Top 5: Filmmakers Who Earned A Name In Music Videos
List by Aaron Haughton
Film is a tough industry to break into, but you've got to start somewhere. Some of the biggest names in the industry today got their foot in the door by doing something else first. A large number found their way into director's chair by crafting music videos. Back in the day when music videos reigned supreme, it was an easy way to garner the attention of the Hollywood higher-ups; however, now that MTV is dominated by "reality" TV shows, music videos aren't as big as they used to be, but can still be a stepping stone to the larger film industry.
Our list of filmmakers is based on the caliber of both their music videos and films. Check out or top 5 below!
- 5: Anton Corbijn
Corbijn got his start as a music photographer before gravitating to music video direction, which is where he truly began to earn a name for himself. In fact, several of his videos are some of the best I've ever seen, like Nirvana's "Heart Shaped Box." However, on the flip side, he's also directed one of the worst videos I've ever seen, Depeche Mode's "Enjoy The Silence"; the shoddy concept and boring direction actually interferes with my ability to enjoy the song, and I really love this Depeche Mode track. He did end up redeeming himself by shooting several other Depeche Mode videos, which are vastly more engaging and inventive. His debut film, Control, a biopic centering on Ian Curtis and the band Joy Division, was met with incredible praise and is a personal favorite of mine. Unfortunately, his feature films degrade in quality or intrigue as he continues to spew them out.
- 4: Jonathan Glazer
Glazer did a fair bit of work before landing in the film director's chair, such as theater directing and film and television trailer editing. His work in music videos is regarded highly for its originality, and there's no denying that they have their own visual style, which is uniquely his own. Similar to Corbijn, Glazer's debut feature, Sexy Beast, was well received and is also a personal favorite of mine; however, his films are fairly consistent and are all great in their own right. He's only made 3 films so far, but each is a unique vision and varies in subject matter and thematics. His last endeavor, Under the Skin, is a stunning slice of contemporary sci-fi and further proves he's a filmmaker worth keeping an eye on.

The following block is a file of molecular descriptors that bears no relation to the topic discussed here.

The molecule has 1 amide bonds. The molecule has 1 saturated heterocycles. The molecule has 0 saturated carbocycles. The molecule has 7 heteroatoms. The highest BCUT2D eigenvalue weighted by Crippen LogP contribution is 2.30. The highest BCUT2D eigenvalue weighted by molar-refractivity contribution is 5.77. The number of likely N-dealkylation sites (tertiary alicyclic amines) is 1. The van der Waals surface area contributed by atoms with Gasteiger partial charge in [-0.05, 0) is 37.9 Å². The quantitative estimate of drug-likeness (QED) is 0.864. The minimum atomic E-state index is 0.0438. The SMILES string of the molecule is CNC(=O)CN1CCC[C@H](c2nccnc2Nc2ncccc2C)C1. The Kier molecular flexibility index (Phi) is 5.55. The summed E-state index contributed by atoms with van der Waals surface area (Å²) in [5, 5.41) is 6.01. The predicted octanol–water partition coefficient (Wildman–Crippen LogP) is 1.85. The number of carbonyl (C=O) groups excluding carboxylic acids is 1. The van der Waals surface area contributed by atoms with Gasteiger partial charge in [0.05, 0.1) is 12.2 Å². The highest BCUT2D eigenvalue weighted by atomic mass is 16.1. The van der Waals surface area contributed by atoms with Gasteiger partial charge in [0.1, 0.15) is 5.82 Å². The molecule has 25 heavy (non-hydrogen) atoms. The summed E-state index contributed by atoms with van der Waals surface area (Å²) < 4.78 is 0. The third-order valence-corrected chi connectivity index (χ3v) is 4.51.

- 3: Spike Jonze
Nowadays, Spike Jonze is household name, but early in his career hew was mostly known by skateboarders and musicians. His music video work is highly entertaining (except for the Marxman "All About Eve" video"), and his feature films are no exception, partially due to his involvement with screenwriter Charlie Kaufman. Like the other filmmakers on this list, Jonze made a splash with his debut film, Being John Malkovich, which is a massively hilarious head trip. He worked with Kaufman once more on Adaptation before breaking off to write and direct his own films. His work in music videos is expansive and the quality of work is so great, it makes it difficult to choose a favorite; although, his video for Beastie Boys' "Sabotage" always springs to mind.
- 2: Michel Gondry
Gondry began his career by directing music videos for French acts like Oui Oui, which were mainly stop animation. These videos caught the attention of Bjork, who became a long time collaborator with Gondry. His music videos are some of the most singular and easily identifiable out of all the directors in this list, and his filmography often includes his inventive child-like mind. Like Jonze, Gondry got his filmmaking start by working alongside Charlie Kaufman before breaking off to make his own films and direct big studio pictures, like The Green Hornet. His child-like genius is unrivaled, and his prowess is often headache inducing when you try to deconstruct his practical methodology, like the music video for Cibo Matto's "Sugar Water." Just like Jonze, Gondry has too many great videos to really champion one as the undisputed best, but the Foo Fighters' "Everlong" has got to be up there.
- 1: David Fincher
asily the most prestigious of filmmakers in the bunch, Fincher got his start working as a production head where he climbed the ranks to visual effects producer before being hired as an assistance cameraman and matte photographer. Before jumping into the director's chair, he worked on big name films like Return of the Jedi and Temple of Doom. Then, he co-founded Propaganda Films, which focused on TV commercials and music videos. It was Propaganda Films that gave Gondry and Jonze their break into the music video biz, so he naturally had to eclipse them on this list. His music videos received a number of accolades; however, his films are where his true talents lie. His debut feature was Alien 3, which is probably his worst film out of his catalogue, but he's gone on to make some of the most celebrated and beloved films, such as Seven, Fight Club and Zodiac, which Guillermo del Torro recently praised as one of his favorite Fincher films.
- Honorable Mention: Mark Romanek
Romanek directed two of my favorite music videos of all-time, Jay Z's "99 Problems" and Nine Inch Nail's "Closer," and just narrowly made the list. He's not the prolific or flooring filmmaker as the other five listed, so he ended up on the cutting room floor here; however, I did wanna throw him a shoutout. After making his debut feature, Static, in 1986, Romanek didn't return to film for 16 years. His 2002 feature, One Hour Photo, which is probably his most known film. He clearly has a very filmic eye, but his talents are best suited in the music video medium.
What do you think? Are there any filmmakers you would add to the list? We want to know. Share your thoughts and feelings in the comments section below, and as always, remember to viddy well!